A member of Yellow Quill First Nation from Saskatchewan, Canada, Jaris Swidrovich is a popular speaker and educator for the International Indigenous Speakers Bureau (IISB) and at just 32 years of age, he has much wisdom to impart. His passion for health, education, and how Indigenous and marginalized people are impacted at local, provincial, national and international levels has driven his continuous education journey.

Jaris Swidrovich has earned numerous degrees, including a Bachelor of Education (B.Ed.), a Bachelor of Science in Pharmacy (BSP) and a Doctor of Pharmacy (PharmD) at the University of Toronto. “My [education] journey is still ongoing right now—I’m doing a PhD in Education,” he explains. “I began my current PhD a year and a half ago, studying under Maggie Kovach, who literally wrote the book on Indigenous research.”

He notes, “We’re going through an interesting time right now in education at all levels, primary, secondary, and post-secondary, in that Indigenous ways of knowing, being and thinking are starting to be represented, celebrated and reflected in the curriculum Swidrovich is currently focused on melding pharmacy and education together, and integrating Indigenous concepts into pharmacy, on a local and national level. He notes that so much of education is fueled by Eurocentric or Western worldviews, and many of the resources that talk about Indigenous knowledge have not come from Indigenous people, although that is beginning to change.

“Schools are starting to use Indigenous authorship and teachers to share relevant content. In this era of truth and reconciliation… education as a collective has taken many meaningful leaps to answer those calls to action,” says Swidrovich. “Are we there yet? No. I don’t know if anyone necessarily knows what or where ‘there’ is, but it’s a journey we can all walk forward on together.”

Swidrovich notes it’s reassuring and even exciting to see higher education have more Indigenous leadership, and he wants to see the hiring of Indigenous people continue at all levels in diverse educational environments and institutions.

 “In Saskatchewan, specifically over the last decade or more, about 25% of all kids in kindergarten have been Indigenous. As the population continues to grow in Indigenous proportion, what do our primary, secondary and post-secondary institutions look like in terms of enrollment and representation in the administration and faculties?” Swidrovich asks, noting the lack of relatable role models and the obvious educational gaps that still exist.

He notes that despite the many challenges and gaps of Indigenous content in education as a whole, the pieces that do exist changed everything for him. “It was through education that I was able to participate in my first sweat lodge, my first pipe ceremony and other ceremonies,” Swidrovich recalls. “I interacted with Elders and other Indigenous communities at large to learn the history my family shared with other Indigenous folks across the world.” He always encourages young people to be curious and ask questions. “Don’t feel like you, as an Indigenous student or youth, need to be responsible for educating everyone on Indigenous history and worldviews.”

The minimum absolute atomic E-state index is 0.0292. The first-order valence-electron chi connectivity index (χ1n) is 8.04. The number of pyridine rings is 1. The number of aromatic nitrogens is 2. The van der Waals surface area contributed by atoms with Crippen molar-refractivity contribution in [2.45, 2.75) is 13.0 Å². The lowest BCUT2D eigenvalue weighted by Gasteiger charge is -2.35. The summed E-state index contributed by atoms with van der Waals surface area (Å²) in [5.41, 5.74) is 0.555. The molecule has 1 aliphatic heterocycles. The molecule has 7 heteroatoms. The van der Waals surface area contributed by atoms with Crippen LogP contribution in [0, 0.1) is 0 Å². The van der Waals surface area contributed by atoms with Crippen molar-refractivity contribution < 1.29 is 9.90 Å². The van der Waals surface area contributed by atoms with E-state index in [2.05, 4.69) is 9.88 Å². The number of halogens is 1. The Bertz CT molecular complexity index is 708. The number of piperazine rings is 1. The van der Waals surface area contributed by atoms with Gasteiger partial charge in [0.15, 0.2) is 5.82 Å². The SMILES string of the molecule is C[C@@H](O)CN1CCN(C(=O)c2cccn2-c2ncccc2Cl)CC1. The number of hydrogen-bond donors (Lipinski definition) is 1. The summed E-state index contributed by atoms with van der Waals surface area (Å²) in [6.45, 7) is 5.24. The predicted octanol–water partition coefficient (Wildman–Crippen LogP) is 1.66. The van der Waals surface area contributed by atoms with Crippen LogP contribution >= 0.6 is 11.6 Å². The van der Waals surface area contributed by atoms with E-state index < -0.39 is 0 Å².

When sharing about an Indigenous worldview or perspective, Swidrovich reminds his listeners that we are all individuals. No general statement encopasses all Indigenous peoples. There is also a vast diversity within our Indigenous communities that come with unique histories and cultures. He also stresses the importance of intersectionality, identifying that each individual has multiple identities, bodies, genders and sexual identities, and mixed ancestries. He points out that we are each more complex and diverse than just simply being Indigenous, and it’s important to discover ourselves throughout our education journeys.

Swidrovich has given more than one hundred presentations focusing on terminology and basic history, and summarizing the ‘60s scoop which impacted his family through his mother. He also highlights what pharmaceutical and healthcare professionals should know to be able to deliver health services, or address academic audiences to deliver educational teaching and learning practices.

He thrives off challenges and says if there’s a path of no resistance, what is being overcome? Currently a full-time PhD student and a full-time faculty member in a tenure track position at the University of Saskatchewan, Swidrovich also has family obligations, and personal, health and fitness commitments.

“Staying balanced is an absolute challenge,” he says, noting that time and goal management are crucial to his roles in his community. One critique he has of many educational programs is the way students are admitted, assessed and evaluated. This process is not always congruent with Indigenous practices, making Indigenous students appear to perform poorly in terms of grade point averages, but this is not the full picture.

He believes that schools don’t always represent potential and ability because their current practices for admission, assessment and evaluation treat people differently, based on their backgrounds, worldviews and lived experiences.

“As a pharmacy student I did not perform spectacularly, but I am a great pharmacist— this is where my grades don’t reflect my ability,” notes Swidrovich. “There are certain roadblocks in the way for many youth and students who may not consider or get into a professional college but still have the potential to be the world’s best lawyer, dentist or pharmacist.”

He hopes that post-secondary institutions will start to change their recruitment and assessment practices to recognize the multi-facets of skills that can help people excel in careers as well as in educational settings. In the meantime, he continues to advocate for change from within and without!

Interview provided by Communications Specialist, Andréa Ledding